註冊時間: 19/05/2016 15:34:42
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The Entertainer’s Gary Grant on spotting a craze, ethical business and selling toys in Pakistan.
The Entertainer toy stores are going from strength to strength. The independent chain has more than 130 stores in the UK and is opening about 15 a year,cheap jordans free shipping,http://www.vivasanvivat.ru/news/2015-04-28-solnechnyi-ozhog-ili-zagar-bez-problem.html#comment-45146cheapjordanshoesfreeshipping.com/bolg.
Companies House records show that the business generated revenues of nearly ?140m last year,http://www.ukrbeekeeper.com/newforum/viewtopic.php?f=17&t=17323cheapjordanshoesfreeshipping.com/bolg,cheap jordans online,http://www.saturnotruco.com/foro/viewtopic.php?f=1&t=416917cheapjordanshoesfreeshipping.com/bolg, with gross profits of ?72.4m. It sells a wide range of branded toys,jordan shoes, from Frozen figures to Lego,cheap jordans, and is being fuelled currently by the latest craze to grip school kids: fidget spinners.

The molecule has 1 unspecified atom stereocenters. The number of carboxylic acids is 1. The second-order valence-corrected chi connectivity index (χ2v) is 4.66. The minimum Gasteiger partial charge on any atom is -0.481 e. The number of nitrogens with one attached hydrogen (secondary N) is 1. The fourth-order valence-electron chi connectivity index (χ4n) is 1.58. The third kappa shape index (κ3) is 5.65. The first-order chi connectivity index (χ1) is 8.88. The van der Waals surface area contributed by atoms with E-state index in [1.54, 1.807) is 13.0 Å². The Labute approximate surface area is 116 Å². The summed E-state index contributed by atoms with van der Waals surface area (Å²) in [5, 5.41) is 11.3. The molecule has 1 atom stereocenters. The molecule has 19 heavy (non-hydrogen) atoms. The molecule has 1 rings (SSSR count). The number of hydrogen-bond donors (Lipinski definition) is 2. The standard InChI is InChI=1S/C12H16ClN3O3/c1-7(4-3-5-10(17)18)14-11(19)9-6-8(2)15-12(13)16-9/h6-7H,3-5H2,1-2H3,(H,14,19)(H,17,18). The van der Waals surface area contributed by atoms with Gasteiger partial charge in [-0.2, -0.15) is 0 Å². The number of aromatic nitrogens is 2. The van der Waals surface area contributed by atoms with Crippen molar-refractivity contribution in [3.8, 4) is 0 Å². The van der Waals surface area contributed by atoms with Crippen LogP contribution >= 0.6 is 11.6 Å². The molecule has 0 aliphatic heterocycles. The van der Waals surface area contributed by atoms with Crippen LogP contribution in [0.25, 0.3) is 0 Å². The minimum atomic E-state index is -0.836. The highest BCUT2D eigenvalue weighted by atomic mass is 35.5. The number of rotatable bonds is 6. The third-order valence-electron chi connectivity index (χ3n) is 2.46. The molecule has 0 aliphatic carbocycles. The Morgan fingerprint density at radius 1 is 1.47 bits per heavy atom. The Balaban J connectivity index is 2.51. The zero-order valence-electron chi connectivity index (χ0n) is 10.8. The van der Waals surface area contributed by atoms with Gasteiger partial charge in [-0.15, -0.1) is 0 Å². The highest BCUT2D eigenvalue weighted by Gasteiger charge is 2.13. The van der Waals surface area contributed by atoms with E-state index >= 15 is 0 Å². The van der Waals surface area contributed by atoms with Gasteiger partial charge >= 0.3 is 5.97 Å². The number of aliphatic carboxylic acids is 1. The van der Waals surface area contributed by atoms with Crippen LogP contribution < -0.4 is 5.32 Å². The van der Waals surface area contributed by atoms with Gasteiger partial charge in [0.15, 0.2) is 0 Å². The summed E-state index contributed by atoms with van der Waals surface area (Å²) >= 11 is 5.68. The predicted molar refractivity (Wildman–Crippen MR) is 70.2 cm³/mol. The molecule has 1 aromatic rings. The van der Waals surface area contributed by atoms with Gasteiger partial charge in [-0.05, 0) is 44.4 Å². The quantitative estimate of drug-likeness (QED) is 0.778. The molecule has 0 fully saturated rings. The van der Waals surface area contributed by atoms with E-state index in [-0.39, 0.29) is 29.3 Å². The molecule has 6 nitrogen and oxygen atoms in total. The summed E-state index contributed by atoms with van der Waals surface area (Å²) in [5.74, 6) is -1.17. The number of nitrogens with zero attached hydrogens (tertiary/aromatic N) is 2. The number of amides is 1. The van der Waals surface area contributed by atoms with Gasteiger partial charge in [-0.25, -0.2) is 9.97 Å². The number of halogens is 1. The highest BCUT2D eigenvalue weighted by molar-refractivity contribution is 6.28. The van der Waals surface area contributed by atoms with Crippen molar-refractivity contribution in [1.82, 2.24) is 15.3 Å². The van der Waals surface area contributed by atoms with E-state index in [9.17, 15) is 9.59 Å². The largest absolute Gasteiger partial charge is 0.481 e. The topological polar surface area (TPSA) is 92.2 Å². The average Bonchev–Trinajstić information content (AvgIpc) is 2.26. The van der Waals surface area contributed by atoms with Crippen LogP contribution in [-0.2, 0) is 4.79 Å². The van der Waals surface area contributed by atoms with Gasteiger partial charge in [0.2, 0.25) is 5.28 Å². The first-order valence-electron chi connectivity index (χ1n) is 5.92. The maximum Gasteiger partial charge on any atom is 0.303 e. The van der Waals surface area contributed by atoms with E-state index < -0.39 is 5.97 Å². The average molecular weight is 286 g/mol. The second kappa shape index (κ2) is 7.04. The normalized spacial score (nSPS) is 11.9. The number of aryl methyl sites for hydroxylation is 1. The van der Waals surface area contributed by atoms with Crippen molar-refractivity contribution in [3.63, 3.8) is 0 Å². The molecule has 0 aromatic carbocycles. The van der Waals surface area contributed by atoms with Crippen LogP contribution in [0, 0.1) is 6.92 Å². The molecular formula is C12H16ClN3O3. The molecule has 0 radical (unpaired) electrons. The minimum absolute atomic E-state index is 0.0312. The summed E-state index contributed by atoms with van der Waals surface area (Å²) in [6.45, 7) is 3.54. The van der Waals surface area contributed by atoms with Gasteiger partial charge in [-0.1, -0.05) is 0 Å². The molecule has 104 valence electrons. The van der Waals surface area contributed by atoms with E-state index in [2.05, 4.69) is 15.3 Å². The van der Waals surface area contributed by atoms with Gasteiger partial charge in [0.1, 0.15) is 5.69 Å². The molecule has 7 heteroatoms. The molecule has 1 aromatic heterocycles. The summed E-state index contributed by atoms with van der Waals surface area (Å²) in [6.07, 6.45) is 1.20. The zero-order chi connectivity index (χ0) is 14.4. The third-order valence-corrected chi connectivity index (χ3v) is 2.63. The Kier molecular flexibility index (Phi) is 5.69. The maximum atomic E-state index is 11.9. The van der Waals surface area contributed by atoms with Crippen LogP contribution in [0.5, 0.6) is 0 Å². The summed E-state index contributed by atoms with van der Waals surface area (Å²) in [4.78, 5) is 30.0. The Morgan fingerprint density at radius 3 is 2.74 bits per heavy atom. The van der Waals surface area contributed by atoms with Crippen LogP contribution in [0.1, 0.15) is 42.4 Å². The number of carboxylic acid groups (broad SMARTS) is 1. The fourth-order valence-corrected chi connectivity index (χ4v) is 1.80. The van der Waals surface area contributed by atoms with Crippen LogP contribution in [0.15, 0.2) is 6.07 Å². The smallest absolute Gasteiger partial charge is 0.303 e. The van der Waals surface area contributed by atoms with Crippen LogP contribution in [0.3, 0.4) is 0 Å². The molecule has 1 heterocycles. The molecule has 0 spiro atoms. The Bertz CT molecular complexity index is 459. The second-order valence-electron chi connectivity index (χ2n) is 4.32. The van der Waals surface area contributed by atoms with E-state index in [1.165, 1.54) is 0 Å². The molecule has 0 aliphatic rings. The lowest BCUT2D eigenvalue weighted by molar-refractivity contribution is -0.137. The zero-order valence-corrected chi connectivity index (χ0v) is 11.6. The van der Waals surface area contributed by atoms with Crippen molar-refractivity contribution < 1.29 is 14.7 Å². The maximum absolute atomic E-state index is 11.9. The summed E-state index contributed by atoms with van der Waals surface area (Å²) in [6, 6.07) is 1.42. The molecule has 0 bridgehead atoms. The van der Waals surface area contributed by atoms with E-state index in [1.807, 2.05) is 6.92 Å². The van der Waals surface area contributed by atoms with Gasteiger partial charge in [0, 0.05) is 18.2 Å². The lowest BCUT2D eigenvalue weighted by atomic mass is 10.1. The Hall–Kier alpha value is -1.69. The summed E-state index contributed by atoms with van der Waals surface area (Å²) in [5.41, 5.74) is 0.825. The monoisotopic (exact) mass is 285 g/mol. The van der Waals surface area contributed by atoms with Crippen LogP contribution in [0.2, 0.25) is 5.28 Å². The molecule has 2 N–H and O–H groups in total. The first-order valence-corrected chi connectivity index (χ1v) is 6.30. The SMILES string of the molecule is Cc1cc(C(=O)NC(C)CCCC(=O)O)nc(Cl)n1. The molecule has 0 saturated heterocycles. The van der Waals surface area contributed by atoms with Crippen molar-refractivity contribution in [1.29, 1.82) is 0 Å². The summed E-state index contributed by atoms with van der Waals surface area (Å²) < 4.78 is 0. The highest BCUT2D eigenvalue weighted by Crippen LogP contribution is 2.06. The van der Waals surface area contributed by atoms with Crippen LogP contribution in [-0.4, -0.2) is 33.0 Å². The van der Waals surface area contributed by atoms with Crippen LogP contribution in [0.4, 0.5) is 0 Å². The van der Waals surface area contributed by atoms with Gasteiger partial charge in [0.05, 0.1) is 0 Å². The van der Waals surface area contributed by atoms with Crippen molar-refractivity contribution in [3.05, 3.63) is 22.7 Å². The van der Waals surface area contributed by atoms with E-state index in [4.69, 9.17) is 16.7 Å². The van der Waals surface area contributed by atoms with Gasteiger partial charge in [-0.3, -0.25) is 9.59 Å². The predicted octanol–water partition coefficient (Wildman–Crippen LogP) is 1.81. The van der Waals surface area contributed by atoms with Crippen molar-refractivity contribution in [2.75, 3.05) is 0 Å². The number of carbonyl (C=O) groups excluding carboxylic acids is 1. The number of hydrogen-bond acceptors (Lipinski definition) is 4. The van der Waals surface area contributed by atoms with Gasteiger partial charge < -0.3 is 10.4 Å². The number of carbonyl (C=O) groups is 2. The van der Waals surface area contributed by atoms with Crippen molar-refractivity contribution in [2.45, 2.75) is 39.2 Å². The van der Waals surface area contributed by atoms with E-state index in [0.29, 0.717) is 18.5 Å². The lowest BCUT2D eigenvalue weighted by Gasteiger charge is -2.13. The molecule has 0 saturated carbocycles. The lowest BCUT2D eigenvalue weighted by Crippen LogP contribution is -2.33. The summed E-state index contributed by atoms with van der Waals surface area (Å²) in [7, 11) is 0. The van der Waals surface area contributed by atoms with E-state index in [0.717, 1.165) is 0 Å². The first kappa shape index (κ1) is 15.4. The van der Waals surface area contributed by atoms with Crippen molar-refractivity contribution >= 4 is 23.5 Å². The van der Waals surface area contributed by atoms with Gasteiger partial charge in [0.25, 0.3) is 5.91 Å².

"People ask me: ‘How do you spot a playground craze?’ – and I say: ‘When teachers start banning them',cheap jordans for sale," laughs Gary Grant,cheap jordan shoes, founder and managing director. "They will have come and gone in three or four months.”
Mr Grant says that online sales are his fastest growing segment and shoppers have never been more choosey. It's not possible for all Entertainer stores to stock everything all the time,cheap retro jordans, so sometimes staff help customers order online while they’re in the shop.
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"The internet has had a huge impact on people's shopping habits.